The safety of Siskiyou Boulevard crosswalks was the main topic of discussion at the Ashland's Bicycle and Pedestrian Commission's meeting Thursday night.

The death of Southern Oregon University student Gladys Jimenez Wednesday, who was struck last week by a vehicle while crossing Siskiyou Boulevard at the Garfield Street intersection, put the city in "crisis mode" to find solutions to the number of pedestrian, skateboarder and bicyclists accidents on Siskiyou and other main streets in Ashland.

James Olson, interim director for the city's Public Works Department, sent a memo to Ashland's Traffic Safety Commission, which was presented to commissioners at Thursday's meeting.

Olson presented ideas from the pedestrian safety sub-committee that lists educational, engineering and enforcement recommendations for the Traffic Safety Commission, which meets next Thursday.

Olson points out in the memo that Ashland does not have a "Dark Sky Ordinance," but is part of the "Dark Sky Organization," and that current street light bulbs are certified "night sky compatible."

The sub-committee recommended increasing the wattage of the existing street lights nearest to the crosswalks from 70 watts to 150 watts, and that the city's electric department would support the measure to increase pedestrian safety.

On Siskiyou Boulevard, from in front of the fire station to Wightman Avenue, the city has two types of lighting. Tall street lights line the meridians, while shorter, more historical-looking lights, are placed at each crosswalk.

Bike Commissioner Jim Olney said he'd very much support increasing the wattage for the lights at crosswalks.

"I think that's something that could be done immediately and then we could see if better lighting has improved the situation," he said.

Commission Chair Dave Young said he drove his vehicle down Siskiyou Boulevard the other night and was amazed at how dark the crosswalks were.

The Public Works Department put together a map of pedestrian, bike and skateboard accidents that have occurred on Siskiyou from Mountain Avenue to Wightman Avenue from 1998 to 2008. The map indicated the severity of the accident and the year the accident happened.

Matt Warshawsky, a commissioner with the Traffic Safety Commission who attended Thursday's bike commission, said it would be interesting if the map also indicated the time of day the accidents occurred.

Ashland City Councilor David Chapman, liaison for the bike commission, said he'd like to see improved lighting at crosswalks throughout the community, not just on Siskiyou.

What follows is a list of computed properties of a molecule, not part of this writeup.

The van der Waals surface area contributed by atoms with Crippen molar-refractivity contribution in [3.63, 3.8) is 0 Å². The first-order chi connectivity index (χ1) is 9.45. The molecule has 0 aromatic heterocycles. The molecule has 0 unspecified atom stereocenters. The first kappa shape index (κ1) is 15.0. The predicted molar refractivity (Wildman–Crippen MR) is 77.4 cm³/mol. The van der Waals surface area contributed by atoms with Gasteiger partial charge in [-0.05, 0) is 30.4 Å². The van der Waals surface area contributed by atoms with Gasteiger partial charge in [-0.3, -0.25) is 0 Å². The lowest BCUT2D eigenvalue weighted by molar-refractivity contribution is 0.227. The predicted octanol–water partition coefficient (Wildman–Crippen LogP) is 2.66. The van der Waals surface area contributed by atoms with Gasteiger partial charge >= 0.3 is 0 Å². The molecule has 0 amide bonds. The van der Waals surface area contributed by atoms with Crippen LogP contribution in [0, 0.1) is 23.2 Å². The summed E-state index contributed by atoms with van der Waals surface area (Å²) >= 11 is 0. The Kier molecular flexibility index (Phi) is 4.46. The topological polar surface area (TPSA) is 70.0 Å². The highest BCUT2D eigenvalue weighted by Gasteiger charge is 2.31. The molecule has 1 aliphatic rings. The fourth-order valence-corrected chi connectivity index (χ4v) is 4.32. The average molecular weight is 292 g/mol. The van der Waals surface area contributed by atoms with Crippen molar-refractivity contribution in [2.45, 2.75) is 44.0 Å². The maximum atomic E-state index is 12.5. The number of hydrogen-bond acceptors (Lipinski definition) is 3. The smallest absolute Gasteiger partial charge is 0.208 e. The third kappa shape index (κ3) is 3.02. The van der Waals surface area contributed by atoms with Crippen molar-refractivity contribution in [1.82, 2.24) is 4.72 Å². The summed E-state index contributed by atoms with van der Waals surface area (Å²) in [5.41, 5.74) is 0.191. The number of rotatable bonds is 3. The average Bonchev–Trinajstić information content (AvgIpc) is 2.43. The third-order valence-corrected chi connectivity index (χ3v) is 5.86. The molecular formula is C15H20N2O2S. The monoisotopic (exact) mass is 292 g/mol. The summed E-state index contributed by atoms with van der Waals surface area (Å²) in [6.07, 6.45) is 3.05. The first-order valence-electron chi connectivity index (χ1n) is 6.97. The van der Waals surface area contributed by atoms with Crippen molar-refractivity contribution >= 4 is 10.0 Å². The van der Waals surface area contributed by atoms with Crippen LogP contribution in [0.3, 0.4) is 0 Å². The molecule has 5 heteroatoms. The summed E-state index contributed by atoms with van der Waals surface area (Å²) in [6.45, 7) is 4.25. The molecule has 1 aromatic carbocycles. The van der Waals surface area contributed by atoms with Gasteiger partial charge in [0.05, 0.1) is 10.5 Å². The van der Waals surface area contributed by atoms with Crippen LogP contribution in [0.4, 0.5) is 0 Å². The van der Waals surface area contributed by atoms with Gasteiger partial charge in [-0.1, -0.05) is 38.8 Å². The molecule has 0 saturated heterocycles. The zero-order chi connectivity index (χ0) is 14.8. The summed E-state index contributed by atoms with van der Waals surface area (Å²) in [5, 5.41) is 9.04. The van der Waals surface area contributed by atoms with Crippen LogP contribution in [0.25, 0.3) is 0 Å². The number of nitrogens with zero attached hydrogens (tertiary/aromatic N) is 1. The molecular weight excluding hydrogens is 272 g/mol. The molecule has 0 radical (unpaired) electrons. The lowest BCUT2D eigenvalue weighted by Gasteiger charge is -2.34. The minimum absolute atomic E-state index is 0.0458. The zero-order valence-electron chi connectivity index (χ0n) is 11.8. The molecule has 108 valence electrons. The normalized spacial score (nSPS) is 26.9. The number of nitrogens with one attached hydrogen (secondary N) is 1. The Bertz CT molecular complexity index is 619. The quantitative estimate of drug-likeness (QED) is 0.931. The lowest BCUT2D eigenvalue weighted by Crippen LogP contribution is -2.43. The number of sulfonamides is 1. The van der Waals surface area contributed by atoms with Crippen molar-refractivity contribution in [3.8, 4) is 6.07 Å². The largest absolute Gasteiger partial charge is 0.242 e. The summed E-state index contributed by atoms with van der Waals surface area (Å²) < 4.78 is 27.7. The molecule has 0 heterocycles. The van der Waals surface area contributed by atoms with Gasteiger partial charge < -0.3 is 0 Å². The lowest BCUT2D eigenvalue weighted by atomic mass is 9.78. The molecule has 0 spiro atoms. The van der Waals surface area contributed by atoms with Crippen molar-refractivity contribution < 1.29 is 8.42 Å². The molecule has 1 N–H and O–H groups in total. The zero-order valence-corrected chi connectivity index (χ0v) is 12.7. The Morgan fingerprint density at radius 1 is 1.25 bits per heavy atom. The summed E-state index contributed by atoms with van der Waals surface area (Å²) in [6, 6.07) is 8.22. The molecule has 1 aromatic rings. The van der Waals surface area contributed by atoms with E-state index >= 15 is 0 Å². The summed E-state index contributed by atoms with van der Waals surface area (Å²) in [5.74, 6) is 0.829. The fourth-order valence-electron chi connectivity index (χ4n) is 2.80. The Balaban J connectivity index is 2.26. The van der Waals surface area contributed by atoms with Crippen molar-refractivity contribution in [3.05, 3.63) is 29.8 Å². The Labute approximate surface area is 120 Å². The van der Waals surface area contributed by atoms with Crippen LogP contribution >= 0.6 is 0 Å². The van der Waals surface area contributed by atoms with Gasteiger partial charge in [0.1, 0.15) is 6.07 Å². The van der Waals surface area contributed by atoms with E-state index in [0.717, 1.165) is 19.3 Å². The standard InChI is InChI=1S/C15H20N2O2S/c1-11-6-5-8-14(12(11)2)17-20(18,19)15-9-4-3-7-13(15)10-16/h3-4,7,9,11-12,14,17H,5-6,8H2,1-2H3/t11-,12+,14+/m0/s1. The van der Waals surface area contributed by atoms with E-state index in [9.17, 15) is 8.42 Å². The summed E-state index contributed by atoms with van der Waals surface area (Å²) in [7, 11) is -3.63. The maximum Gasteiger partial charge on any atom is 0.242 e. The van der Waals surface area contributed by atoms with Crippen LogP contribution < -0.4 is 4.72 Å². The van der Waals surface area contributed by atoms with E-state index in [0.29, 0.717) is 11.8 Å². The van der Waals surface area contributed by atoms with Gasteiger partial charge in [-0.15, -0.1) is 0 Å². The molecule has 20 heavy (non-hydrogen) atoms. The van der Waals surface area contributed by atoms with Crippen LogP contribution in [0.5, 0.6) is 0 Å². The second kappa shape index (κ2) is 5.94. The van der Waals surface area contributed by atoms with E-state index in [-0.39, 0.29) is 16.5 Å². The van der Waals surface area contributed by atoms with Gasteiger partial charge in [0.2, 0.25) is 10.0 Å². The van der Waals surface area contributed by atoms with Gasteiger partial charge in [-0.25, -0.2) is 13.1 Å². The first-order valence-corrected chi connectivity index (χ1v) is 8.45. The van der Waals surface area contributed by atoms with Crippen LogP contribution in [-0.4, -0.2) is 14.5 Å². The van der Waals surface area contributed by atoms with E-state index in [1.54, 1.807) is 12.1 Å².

Bike Commissioners Mick Church and Julia Sommer supported the sub-committee's recommendation to petition the state traffic engineer to reduce the speed limit from 30 mph to 25 mph.

Church said he didn't think either Ashland Street or Siskiyou Boulevard were designed in a very bike- or pedestrian-friendly manner.

"Both of the streets are designed like highways and people drive like they are on highways," he said.

The sub-committee also recommends installing flashing amber lights at one or two of the busiest intersections and that it would be more effective if the flashing lights were activated by pedestrians.

The sub-committee also suggested closing the crosswalk at Garfield Street, where Jimenez was struck. The angled crosswalk crosses five lanes of traffic, does not intersect with the raised meridian and is the longest and least safe crosswalk on Siskiyou, the memo noted.

Few of the bike commissioners supported the idea of closing any of the crosswalks because regardless of whether a crosswalk is there or not, people will continue to cross at intersections they are used to crossing.

Olson's memo also said City Administrator Martha Bennett has authorized overtime hours for crosswalk "sting" operations by the Ashland Police Department and that Chief Terry Holderness offered to organize a series of stings in the near future.

Warshawsky said safety at the crosswalks was a "two-way responsibility" for both the people using the crosswalks and the vehicles that cross them.

Chapman agreed and said he hoped pedestrians and bikers, as well as vehicle drivers, were going to be cited for safety violations.

"It has to go both ways," he said.

The bike and pedestrian commissioners will attended the traffic safety commission meeting which will be held at 7 p.m. on Thursday, Feb. 28 at the City Council Chambers.

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